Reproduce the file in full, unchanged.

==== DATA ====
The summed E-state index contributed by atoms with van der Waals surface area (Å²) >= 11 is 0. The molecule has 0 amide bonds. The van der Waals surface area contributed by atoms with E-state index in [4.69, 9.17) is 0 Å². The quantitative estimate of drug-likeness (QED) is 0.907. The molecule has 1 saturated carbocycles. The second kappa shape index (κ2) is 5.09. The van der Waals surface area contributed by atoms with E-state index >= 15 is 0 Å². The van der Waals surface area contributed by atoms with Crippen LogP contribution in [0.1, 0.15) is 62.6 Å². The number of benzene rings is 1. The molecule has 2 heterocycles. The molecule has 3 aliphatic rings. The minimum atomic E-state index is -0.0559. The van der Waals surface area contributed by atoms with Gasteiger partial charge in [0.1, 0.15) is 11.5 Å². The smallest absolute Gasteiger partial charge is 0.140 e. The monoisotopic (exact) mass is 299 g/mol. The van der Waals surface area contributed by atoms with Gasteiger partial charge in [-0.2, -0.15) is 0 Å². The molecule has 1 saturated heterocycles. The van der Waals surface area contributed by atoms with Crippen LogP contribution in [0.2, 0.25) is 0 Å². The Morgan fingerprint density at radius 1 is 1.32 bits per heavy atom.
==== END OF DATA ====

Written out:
The summed E-state index contributed by atoms with van der Waals surface area (Å²) >= 11 is 0. The molecule has 0 amide bonds. The van der Waals surface area contributed by atoms with E-state index in [4.69, 9.17) is 0 Å². The quantitative estimate of drug-likeness (QED) is 0.907. The molecule has 1 saturated carbocycles. The second kappa shape index (κ2) is 5.09. The van der Waals surface area contributed by atoms with E-state index >= 15 is 0 Å². The van der Waals surface area contributed by atoms with Crippen LogP contribution in [0.1, 0.15) is 62.6 Å². The number of benzene rings is 1. The molecule has 2 heterocycles. The molecule has 3 aliphatic rings. The minimum atomic E-state index is -0.0559. The van der Waals surface area contributed by atoms with Gasteiger partial charge in [0.1, 0.15) is 11.5 Å². The smallest absolute Gasteiger partial charge is 0.140 e. The monoisotopic (exact) mass is 299 g/mol. The van der Waals surface area contributed by atoms with Gasteiger partial charge in [-0.2, -0.15) is 0 Å². The molecule has 1 saturated heterocycles. The van der Waals surface area contributed by atoms with Crippen LogP contribution in [0.2, 0.25) is 0 Å². The Morgan fingerprint density at radius 1 is 1.32 bits per heavy atom.